Perhaps the article was misleading a bit. I wrote about the importance of retinol, but I don’t have strong evidence that if you just consume beta carotene, you will have problems.

          However, many studies test supplementing with actual vitamin (retinol) and not beta carotene.

          The point is you should have a mix of the two, but I haven’t made a strong case for that in this post. Fair critique. I will revisit this topic in the future and address this.

          1. Sam

            Hi, just want to say that it wasn’t actually the vitamin A giving me those symptoms I mentioned earlier. Those symptoms were produced by other dietary factors. I’m now taking 2500 IU retinyl palmitate, daily, without issue. Great article Joe, keep it up!

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    2. Joseph M. Cohen

      I said 8000iu every other day, which is 4000iu daily.

      After more research I cut back my recommendations to 2000iu daily and this is what I’ve been telling clients for a bit and what I’d take for myself if I wasn’t still eating liver. I forgot to change the article, but I’ll do it now.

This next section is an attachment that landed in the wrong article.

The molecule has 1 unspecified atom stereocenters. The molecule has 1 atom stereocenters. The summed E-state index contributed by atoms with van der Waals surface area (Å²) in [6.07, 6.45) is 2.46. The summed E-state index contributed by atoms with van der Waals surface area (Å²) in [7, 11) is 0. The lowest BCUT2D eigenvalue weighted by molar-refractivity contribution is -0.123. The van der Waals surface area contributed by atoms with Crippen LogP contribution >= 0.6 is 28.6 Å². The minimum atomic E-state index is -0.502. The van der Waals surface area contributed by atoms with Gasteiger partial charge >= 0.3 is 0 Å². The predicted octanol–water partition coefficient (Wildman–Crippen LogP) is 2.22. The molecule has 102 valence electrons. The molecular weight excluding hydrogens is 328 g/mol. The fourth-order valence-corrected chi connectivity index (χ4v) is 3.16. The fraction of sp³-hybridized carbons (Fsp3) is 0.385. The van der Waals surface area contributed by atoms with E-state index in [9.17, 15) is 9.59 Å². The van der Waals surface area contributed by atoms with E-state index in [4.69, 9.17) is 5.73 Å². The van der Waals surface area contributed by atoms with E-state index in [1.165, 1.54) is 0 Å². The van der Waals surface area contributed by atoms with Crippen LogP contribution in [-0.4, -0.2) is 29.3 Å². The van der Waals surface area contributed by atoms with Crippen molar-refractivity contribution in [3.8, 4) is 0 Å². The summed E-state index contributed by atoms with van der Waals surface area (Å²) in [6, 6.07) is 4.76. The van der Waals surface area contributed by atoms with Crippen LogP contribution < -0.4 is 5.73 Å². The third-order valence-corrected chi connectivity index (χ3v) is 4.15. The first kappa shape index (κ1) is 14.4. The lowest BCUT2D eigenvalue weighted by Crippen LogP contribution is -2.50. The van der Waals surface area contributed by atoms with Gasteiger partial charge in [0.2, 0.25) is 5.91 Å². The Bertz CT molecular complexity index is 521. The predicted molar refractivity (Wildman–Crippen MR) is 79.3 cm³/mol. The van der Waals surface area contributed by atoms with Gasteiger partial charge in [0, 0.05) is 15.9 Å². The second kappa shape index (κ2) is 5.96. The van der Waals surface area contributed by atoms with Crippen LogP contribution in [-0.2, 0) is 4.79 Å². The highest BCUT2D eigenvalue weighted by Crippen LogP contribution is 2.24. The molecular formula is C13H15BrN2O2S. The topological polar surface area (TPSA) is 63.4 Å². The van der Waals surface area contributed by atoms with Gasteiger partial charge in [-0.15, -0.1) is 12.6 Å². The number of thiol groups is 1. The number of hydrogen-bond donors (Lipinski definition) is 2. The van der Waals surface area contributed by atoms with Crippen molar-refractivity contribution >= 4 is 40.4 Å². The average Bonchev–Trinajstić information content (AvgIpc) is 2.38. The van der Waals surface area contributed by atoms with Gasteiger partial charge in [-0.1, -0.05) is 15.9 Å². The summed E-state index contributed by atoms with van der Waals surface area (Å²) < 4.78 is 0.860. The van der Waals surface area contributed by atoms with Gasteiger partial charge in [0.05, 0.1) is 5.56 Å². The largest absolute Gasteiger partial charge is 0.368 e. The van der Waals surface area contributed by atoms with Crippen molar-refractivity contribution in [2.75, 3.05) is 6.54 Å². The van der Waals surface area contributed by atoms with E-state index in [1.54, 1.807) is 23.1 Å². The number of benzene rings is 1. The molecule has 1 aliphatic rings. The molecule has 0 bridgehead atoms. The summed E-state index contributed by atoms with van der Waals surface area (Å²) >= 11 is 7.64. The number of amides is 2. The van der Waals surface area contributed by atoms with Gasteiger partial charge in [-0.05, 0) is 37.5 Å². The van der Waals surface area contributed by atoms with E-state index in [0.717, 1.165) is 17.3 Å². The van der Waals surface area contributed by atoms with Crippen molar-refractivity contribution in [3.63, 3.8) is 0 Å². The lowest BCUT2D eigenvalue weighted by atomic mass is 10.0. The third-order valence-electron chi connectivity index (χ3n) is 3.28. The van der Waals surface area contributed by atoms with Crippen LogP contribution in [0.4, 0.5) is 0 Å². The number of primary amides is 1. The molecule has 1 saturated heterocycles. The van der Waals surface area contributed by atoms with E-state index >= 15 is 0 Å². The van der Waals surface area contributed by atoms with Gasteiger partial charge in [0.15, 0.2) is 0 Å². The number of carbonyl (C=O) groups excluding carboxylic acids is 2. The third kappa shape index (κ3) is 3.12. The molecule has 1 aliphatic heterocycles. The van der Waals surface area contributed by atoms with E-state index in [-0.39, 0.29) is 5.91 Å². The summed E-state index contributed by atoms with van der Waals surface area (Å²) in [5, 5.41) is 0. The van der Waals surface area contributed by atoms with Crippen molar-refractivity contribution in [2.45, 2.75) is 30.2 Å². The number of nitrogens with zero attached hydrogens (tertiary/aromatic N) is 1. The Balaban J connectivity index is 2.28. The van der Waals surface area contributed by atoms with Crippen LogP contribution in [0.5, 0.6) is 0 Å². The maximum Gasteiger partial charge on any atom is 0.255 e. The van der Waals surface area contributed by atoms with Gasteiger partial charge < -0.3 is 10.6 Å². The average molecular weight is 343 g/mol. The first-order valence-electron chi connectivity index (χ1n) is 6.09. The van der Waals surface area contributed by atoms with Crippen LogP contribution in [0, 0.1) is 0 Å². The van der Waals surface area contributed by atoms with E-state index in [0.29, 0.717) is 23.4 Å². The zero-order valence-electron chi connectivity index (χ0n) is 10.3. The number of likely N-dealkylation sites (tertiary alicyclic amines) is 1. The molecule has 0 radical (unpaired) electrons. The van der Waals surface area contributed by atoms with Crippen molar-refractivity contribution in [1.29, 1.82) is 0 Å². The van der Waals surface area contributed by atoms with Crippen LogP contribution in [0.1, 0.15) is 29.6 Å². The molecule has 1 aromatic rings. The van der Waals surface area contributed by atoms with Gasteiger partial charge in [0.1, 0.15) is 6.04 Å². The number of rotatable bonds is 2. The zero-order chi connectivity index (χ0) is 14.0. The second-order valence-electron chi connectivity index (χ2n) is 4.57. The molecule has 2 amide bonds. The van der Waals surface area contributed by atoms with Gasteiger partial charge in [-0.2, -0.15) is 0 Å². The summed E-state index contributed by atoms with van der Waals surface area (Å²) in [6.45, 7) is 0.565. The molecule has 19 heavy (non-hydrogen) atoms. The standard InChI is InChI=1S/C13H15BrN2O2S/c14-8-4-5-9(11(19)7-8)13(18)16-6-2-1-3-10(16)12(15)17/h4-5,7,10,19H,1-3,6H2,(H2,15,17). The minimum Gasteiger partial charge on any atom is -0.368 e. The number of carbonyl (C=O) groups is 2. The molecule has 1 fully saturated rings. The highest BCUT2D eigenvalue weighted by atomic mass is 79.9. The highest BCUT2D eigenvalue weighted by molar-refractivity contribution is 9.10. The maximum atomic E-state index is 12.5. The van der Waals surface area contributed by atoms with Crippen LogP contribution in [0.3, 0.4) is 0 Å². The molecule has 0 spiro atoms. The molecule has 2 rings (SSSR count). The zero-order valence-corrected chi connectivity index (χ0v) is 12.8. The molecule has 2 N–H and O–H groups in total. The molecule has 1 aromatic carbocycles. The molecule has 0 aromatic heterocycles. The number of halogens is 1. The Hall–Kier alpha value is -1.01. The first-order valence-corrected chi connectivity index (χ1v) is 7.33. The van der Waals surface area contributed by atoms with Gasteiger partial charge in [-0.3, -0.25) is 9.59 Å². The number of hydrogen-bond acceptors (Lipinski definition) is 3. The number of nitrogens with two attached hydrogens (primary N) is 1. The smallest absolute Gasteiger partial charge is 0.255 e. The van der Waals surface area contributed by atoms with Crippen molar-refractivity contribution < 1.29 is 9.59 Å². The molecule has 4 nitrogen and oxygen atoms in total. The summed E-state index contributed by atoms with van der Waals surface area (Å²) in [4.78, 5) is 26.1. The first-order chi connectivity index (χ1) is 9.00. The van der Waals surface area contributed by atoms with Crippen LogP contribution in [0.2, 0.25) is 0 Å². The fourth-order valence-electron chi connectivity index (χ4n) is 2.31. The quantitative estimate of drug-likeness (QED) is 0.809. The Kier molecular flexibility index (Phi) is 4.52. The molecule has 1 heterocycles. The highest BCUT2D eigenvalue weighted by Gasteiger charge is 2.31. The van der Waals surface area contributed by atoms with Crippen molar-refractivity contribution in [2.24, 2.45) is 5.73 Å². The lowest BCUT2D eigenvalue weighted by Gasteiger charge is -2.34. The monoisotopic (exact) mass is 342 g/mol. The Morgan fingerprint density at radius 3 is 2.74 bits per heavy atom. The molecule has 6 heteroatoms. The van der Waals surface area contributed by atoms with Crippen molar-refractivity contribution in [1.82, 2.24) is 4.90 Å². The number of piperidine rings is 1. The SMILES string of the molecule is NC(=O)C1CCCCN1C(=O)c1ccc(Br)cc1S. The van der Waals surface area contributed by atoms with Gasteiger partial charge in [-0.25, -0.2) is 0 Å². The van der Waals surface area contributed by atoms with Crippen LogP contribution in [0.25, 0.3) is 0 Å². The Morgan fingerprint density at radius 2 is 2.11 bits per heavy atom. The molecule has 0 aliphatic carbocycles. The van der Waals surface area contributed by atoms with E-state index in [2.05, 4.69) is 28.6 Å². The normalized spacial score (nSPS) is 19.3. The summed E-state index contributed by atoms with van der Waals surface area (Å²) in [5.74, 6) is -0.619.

It’s believed that the osteoporosis is as a result of not enough vitamin D because vitamin A competes.

      1. Hene

        Joe do take D supplement to balance A?. And if so how much D and A will balance , lot of ppl are against D supplement as it consider harmone not a supplement .Having Hashimoto it is confusing if one take A and it can imbalance D now I learn it also effect K.

        1. Joseph M. Cohen

          You need to balance them. 2000iu D per 1000iu A per 1mg K2…Is what I’d do..

          1. Jane

            Joe I thought it’s the other way around more A and less D … I.e. 2000 A and 1000 D for the balancing A and D?.

            reply icon
  • groentjes

    why would vitamine A deficiency cause bad reactions to the sun ?

  • Dylan

    I think I’m th2 dominant but perhaps low in vitamin A. I’m thinking about experimenting with a mega dose. How do you feel about getting vitamin A from cod liver oil?

    And by the way, a good blue light blocker that syncs to sun rise and sunset is an application called f.lux

    1. Joseph M. Cohen

      f.lux is NOT a substitute for red glasses at all. It didn’t work for me and I haven’t seen any evidence that it blocks blue and green light. If you have such evidence please provide it. You can test the red glasses by putting them by a blue light and you see none comes through.